Concentrated Insulins: Clinical Applications and Use in Practice Settings

AACE has determined that endocrinologists, diabetologists, and other health care professionals providing care to patients receiving insulin therapy would be well-served by an educational program that improves participants’ understanding of:

  • Pharmacokinetics and pharmacodynamics of available concentrated insulins
  • Clinical results with concentrated insulin preparations, including potential benefits and risks associated with concentrated insulin use
  • Available clinical guidelines for concentrated insulin use
  • Strategies to convert to concentrated insulin use, including approaches to reduce the risk of dosing errors
  • Evidence-based approaches to successful patient education

Method of Physician Participation/How to Obtain CME Credit

  • It is anticipated that this activity will take 1.75 hours to complete.
  • Read the educational material.
  • Complete the posttest questions and get a passing mark of 70% or higher.
  • Complete the CME Activity Evaluation form.
  • Fax/mail/email the completed posttest and evaluation form for processing to:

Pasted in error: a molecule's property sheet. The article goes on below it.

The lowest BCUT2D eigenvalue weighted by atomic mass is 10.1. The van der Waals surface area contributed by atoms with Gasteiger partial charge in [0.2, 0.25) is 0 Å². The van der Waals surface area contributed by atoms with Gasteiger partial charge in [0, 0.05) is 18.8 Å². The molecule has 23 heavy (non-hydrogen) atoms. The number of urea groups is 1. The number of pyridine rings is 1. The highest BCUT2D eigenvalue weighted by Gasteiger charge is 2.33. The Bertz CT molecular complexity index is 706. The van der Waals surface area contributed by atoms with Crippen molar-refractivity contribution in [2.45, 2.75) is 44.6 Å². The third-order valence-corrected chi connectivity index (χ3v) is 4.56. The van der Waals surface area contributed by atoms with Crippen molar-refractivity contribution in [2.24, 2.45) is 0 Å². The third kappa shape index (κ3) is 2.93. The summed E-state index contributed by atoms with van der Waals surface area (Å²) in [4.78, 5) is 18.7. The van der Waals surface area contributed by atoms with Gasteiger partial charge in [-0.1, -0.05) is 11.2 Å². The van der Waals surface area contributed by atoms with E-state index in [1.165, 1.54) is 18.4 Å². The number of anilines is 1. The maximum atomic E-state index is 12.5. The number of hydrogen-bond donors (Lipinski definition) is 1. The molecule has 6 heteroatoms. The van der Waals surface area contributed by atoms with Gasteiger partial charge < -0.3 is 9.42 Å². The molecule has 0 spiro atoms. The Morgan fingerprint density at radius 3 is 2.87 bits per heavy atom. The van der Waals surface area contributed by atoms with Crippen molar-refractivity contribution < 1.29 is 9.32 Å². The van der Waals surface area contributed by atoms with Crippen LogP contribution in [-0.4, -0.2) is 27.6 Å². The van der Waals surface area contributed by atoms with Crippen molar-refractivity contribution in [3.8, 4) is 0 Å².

AACE Educational Services

245 Riverside Ave., Suite 200

Jacksonville, FL. 32202

E-mail: aesstaff@aace.com

FAX: 904-404-4193

  • Only those who get a score of 70% or higher will receive credit.
  • Allow 4-6 weeks for processing of CME certificates.

Target Audience

This activity has been designed to meet the educational needs of physicians  and other healthcare professionals caring for patients with diabetes mellitus managed with insulin (eg: PA’s, NP’s, RN’s and pharmacists).

Learning Objectives

  1. Understand the increased the burden of high doses of insulin on patients.
  2. Review the epidemiology of insulin use in the US.
  3. Review clinical guidelines for insulin initiation and intensification.
  4. Compare concentrated long-acting basal insulin preparations with NPH, detemir, and U-100 glargine.
  5. Review clinical evidence with concentrated long-acting basal insulin preparations, and understand the potential for decreased risk of hypoglycemia.
  6. Discuss the potential benefits and risks associated with concentrated insulin use.
  7. Compare concentrated long-acting basal insulin preparations with NPH, detemir, and U-100 glargine.
  8. Discuss future directions in the development of concentrated insulin preparations.
  9. Discuss the role of U-500 in patients with extreme insulin resistance and challenges encountered in the clinical setting
  10. Review the similarities and differences between U-500 and U-100 regular insulin
Additional information
Available for MOC Points?: 
No
Course summary
Available credit: 
  • 1.75 AMA
  • 1.75 Attendance
Course opens: 
01/22/2017
Course expires: 
01/22/2018
Cost:
$0.00

Zachary Bloomgarden, MD; Yehuda Handelsman, MD; Lawrence Blonde, MD; Guillermo Umpierrez, MD

Available Credit

  • 1.75 AMA
  • 1.75 Attendance

Accreditation Period

Course opens: 
01/22/2017
Course expires: 
01/22/2018

Price

Cost:
$0.00
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